Fuel shortage persists
French also threaten strikes in local transport
17-10-22 15:56 hrs
Commuters in France have been struggling with fuel shortages for three weeks. The strikes at the fuel depots could spread. Local transport is also attacked by the unions. Economy Minister Le Maire poured oil on the fire and declared the negotiations over.
In view of the ongoing strikes in French refineries and fuel depots, Economy Minister Bruno Le Maire has called for an end to the blockade. It’s time to “liberate the camps and the refineries,” Le Maire told BFM. At the start of the week, strikes continued at three of the seven refineries and five major fuel depots out of 200 across the country. “The time for negotiations is over,” said Le Maire. “Our country needs determination and authority to restore law and order,” said Le Maire, referring to service obligations at several fuel depots.
The government again resorted to legal coercion in the morning and forced seven workers to work at two fuel depots to improve service at the gas stations. “We are doing this for the French, not against the strikers,” said Energy Minister Agnès Pannier-Runacher. “This is absolutely necessary for people to get to work,” she added.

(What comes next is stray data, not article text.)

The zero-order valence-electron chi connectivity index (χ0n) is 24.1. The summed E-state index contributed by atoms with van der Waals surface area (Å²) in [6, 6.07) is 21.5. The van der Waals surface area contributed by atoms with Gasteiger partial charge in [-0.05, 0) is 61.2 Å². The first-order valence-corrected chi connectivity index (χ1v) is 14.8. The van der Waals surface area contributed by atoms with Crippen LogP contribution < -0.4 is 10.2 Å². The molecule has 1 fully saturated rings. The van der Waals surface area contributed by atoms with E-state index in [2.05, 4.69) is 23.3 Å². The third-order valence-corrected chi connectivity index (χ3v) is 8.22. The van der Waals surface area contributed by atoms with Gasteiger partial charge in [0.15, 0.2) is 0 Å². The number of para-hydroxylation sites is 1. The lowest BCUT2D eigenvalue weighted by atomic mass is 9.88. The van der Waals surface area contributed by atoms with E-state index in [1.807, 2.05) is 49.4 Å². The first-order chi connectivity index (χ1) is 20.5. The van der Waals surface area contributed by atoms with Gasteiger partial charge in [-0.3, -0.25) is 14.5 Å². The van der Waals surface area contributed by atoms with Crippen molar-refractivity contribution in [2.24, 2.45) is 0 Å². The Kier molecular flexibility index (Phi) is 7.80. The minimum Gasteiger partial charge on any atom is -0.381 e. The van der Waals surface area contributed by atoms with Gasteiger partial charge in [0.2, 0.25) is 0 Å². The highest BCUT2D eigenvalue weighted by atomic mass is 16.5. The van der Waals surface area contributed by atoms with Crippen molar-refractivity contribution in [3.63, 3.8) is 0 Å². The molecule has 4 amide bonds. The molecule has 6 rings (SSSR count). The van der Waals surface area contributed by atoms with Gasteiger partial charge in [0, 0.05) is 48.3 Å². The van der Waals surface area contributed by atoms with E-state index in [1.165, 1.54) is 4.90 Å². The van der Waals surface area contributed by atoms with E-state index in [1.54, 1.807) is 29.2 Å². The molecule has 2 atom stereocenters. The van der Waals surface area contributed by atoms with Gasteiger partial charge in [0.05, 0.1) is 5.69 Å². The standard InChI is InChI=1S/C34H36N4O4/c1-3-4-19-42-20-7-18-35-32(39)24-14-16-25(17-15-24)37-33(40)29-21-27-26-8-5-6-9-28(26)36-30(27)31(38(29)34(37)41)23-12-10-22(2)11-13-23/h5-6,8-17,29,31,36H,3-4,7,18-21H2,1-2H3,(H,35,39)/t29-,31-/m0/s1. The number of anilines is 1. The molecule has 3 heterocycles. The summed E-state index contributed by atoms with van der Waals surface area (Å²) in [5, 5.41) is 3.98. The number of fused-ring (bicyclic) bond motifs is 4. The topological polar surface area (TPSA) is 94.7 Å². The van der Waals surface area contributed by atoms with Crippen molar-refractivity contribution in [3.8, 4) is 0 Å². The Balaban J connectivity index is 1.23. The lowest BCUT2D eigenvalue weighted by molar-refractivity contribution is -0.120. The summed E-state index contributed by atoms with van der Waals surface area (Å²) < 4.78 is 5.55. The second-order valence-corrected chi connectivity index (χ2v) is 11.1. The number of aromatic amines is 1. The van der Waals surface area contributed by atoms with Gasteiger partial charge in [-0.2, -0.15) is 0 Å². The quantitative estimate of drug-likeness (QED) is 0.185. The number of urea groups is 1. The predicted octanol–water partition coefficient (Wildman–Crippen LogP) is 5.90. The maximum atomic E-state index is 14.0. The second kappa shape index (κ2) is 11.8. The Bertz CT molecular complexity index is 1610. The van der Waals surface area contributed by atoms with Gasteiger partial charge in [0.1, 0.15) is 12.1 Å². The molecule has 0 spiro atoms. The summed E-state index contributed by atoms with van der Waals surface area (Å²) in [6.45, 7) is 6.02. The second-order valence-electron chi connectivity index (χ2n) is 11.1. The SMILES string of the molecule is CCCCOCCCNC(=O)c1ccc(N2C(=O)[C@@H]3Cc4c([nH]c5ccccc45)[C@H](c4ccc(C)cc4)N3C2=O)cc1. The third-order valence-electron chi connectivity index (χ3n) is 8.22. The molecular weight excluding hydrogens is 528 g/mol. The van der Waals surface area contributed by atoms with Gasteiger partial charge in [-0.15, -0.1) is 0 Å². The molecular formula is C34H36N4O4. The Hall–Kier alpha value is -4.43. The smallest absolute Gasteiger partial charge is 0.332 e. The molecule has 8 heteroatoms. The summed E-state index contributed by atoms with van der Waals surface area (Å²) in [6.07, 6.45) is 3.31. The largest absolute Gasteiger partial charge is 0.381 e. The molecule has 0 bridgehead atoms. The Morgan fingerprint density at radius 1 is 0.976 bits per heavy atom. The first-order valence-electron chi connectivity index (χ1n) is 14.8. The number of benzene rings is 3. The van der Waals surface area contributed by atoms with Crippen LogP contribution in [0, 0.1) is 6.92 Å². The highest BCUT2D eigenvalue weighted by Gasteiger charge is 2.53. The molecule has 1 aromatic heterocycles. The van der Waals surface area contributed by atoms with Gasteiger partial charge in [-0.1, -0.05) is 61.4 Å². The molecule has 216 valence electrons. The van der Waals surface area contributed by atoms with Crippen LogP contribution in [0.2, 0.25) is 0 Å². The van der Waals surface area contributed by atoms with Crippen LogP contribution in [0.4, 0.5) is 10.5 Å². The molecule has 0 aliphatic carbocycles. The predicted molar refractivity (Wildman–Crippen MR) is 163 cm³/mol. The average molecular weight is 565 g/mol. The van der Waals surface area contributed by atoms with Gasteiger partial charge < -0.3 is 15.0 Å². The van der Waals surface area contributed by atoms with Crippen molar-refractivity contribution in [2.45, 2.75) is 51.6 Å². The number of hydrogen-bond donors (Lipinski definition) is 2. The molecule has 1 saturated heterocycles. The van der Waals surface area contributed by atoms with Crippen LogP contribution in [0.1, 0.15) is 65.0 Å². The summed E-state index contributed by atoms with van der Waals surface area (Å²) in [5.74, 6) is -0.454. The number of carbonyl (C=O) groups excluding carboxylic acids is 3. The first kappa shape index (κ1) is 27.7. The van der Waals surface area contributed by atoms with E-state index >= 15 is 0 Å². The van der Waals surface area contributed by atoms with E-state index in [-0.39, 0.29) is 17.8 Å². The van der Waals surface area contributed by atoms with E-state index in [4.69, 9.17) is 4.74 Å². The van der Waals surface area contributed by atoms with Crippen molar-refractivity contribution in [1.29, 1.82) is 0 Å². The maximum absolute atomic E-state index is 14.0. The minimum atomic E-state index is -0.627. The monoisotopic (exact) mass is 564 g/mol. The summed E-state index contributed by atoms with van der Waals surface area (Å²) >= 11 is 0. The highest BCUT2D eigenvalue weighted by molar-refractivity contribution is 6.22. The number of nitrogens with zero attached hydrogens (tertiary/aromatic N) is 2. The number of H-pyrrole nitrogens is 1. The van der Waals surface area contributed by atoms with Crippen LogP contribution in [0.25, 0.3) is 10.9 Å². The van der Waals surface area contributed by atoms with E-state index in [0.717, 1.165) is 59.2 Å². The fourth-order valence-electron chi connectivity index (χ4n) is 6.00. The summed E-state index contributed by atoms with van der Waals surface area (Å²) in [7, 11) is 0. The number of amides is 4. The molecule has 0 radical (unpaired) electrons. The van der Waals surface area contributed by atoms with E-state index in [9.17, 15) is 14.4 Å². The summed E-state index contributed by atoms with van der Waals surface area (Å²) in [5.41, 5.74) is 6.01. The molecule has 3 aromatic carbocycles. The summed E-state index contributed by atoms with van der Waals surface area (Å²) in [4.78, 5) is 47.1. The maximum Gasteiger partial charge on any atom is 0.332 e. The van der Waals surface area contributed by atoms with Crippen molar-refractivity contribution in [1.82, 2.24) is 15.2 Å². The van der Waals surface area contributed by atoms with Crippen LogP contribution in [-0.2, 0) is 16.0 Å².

The strikers are demanding a 10 percent wage increase from Total Energies to offset inflation and get a share of the company’s profits. The company has so far offered a seven percent increase in salary and various bonuses. Two unions support the compromise, while the CGT rejects it. “Management does not seem ready to return to the negotiating table,” said CGT representative Eric Sellini.
Searching for a gas station for hours
On Sunday, according to the government, 30 percent of the gas stations were still missing one or more types of fuel. In the wide periphery of Paris, 42 percent of the gas stations were affected. Many people who depend on their cars are currently spending hours trying to find open gas stations and waiting in long lines.
For tomorrow, Tuesday, several unions have called for strikes in other sectors, including railways, local public transport in Paris, nuclear power plants and nurseries. The unions do not rule out an extension of the strike. The two-week autumn break starts all over the country at the weekend. The strikes in the French oil industry have been going on for three weeks. Commuters, taxi drivers, nurses, craftsmen, ambulance drivers and driving instructors are among the worst affected groups.